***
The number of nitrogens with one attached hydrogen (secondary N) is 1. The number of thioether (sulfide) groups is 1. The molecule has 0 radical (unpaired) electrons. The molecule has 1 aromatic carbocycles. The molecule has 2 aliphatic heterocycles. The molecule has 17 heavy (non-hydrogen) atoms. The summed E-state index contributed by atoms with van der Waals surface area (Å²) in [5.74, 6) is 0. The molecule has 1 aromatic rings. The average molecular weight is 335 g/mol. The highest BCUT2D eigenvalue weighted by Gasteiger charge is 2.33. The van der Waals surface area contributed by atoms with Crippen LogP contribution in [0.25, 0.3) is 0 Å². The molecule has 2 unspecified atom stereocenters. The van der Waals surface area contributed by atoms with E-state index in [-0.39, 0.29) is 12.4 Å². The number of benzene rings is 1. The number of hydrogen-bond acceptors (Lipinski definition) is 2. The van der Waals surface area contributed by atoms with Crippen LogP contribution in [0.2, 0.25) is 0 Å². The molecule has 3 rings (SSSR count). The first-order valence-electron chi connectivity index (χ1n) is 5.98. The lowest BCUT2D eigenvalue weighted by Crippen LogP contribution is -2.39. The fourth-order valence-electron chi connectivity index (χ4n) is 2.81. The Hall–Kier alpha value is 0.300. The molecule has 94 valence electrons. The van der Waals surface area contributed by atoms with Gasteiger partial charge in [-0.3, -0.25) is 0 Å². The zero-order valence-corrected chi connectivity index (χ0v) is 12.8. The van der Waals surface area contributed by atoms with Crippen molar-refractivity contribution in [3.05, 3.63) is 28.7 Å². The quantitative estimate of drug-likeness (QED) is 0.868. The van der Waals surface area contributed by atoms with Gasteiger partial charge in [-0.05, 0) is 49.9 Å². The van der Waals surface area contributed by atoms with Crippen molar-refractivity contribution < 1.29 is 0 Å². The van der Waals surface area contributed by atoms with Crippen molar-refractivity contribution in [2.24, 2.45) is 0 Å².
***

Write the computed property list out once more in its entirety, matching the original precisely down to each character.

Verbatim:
The number of nitrogens with one attached hydrogen (secondary N) is 1. The number of thioether (sulfide) groups is 1. The molecule has 0 radical (unpaired) electrons. The molecule has 1 aromatic carbocycles. The molecule has 2 aliphatic heterocycles. The molecule has 17 heavy (non-hydrogen) atoms. The summed E-state index contributed by atoms with van der Waals surface area (Å²) in [5.74, 6) is 0. The molecule has 1 aromatic rings. The average molecular weight is 335 g/mol. The highest BCUT2D eigenvalue weighted by Gasteiger charge is 2.33. The van der Waals surface area contributed by atoms with Crippen LogP contribution in [0.25, 0.3) is 0 Å². The molecule has 2 unspecified atom stereocenters. The van der Waals surface area contributed by atoms with E-state index in [-0.39, 0.29) is 12.4 Å². The number of benzene rings is 1. The number of hydrogen-bond acceptors (Lipinski definition) is 2. The van der Waals surface area contributed by atoms with Crippen LogP contribution in [0.2, 0.25) is 0 Å². The molecule has 3 rings (SSSR count). The first-order valence-electron chi connectivity index (χ1n) is 5.98. The lowest BCUT2D eigenvalue weighted by Crippen LogP contribution is -2.39. The fourth-order valence-electron chi connectivity index (χ4n) is 2.81. The Hall–Kier alpha value is 0.300. The molecule has 94 valence electrons. The van der Waals surface area contributed by atoms with Gasteiger partial charge in [-0.3, -0.25) is 0 Å². The zero-order valence-corrected chi connectivity index (χ0v) is 12.8. The van der Waals surface area contributed by atoms with Crippen molar-refractivity contribution in [3.05, 3.63) is 28.7 Å². The quantitative estimate of drug-likeness (QED) is 0.868. The van der Waals surface area contributed by atoms with Gasteiger partial charge in [-0.05, 0) is 49.9 Å². The van der Waals surface area contributed by atoms with Crippen molar-refractivity contribution < 1.29 is 0 Å². The van der Waals surface area contributed by atoms with Crippen molar-refractivity contribution in [2.24, 2.45) is 0 Å².